FrontPage extras the implementation is lame. The form handling of
FrontPage is so poorly implemented that I found it completely
unusable and installed my own CGI routines (thus leading to the
issue described in the previous paragraph). The dynamic HTML
features are quite simply awesome, but again the implementation
is lame.

So one by one the really powerful features of FrontPage have
proved themselves to be too limited, slow or poorly implemented
to be of use.

However, the WYSIWYG editor is wonderful, so when FrontPage 2000
was released I was fairly excited. And FrontPage 2000 was a vast
improvement over the earlier versions of the product. In fact, I
believe the entire Office 2000 suite was as close to perfect as
it could get (besides an occasional bug). In my opinion,
Microsoft should have stopped development on the entire suite at
that time, as there really is nothing useful to add. I know in my
own workplace my users probably use about 5% of the suite's
capabilities, and the remaining features are more than enough to
satisfy the occasional power user.

I was looking forward to the upgrade to Office XP. I don't know
why, since I basically am not using the product all that much
anymore. I simply use FrontPage 2000 as a WYSIWYG front end, then
go in an edit the HTML code by hand where necessary. In fact,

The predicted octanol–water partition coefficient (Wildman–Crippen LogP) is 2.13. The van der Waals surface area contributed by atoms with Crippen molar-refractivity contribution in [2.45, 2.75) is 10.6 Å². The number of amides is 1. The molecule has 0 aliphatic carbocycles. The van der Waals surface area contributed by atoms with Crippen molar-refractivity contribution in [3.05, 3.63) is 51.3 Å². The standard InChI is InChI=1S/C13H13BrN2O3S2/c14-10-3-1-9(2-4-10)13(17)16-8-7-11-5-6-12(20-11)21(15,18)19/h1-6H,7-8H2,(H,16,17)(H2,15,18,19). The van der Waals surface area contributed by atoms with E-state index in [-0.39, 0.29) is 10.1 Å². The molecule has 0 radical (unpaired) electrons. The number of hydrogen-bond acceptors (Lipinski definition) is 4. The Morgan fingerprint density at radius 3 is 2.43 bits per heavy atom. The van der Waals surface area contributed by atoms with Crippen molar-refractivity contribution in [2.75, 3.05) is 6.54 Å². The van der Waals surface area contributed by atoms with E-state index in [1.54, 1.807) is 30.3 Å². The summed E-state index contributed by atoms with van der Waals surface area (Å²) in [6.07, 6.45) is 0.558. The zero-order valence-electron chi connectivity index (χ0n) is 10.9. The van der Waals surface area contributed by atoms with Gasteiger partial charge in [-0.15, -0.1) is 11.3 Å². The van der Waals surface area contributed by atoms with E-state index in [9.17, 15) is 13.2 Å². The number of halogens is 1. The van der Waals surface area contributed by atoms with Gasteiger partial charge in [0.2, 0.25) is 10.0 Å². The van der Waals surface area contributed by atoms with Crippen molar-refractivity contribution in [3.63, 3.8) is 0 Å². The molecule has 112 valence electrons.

lately I've been finding myself switching back to good old
FrontPage Express more and more often.

Nonetheless, I looked forward to the new product (I mean
FrontPage 2000 was a very good upgrade after all) and eagerly ran
to my desk with the new copy the day it arrived. The upgrade went
in easily and quickly ...

And within 2 hours the product had been removed from my system. I
believe this is the quickest uninstall on a major product that I
have ever done.

Now keep in mind that I did not perform a feature-to-feature
comparison between the two products. I was going to do so, but
FrontPage XP did not even pass the initial first look. The
product was that horrible.

It wouldn't even render my pages properly. My site is handled
perfectly well by every browser that I've checked it in and by
every single other editor I've tested. There is absolutely
nothing unusual about it in any way. Yet FrontPage XP could not
show the pagers properly.

The product had even more "FrontPage-isms" than before, and it
was slow. Very, very slow.

So I will be brief and finish up this article quickly. I wouldn't
recommend anything about FrontPage XP, and for that matter, the
complete Office XP suite to anyone. I have no idea why anyone
would accept this product for free, much less pay for it.

To be very crass about it, I kind of view these products
(FrontPage XP and Office XP) as the equivalent of expensive
working girls. Sure, you will have fun, but it will cost you a
fortune, you will catch a virus or two, you may get worms, and
you'd be much better off staying at home talking to your wife or
girlfriend.

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Richard Lowe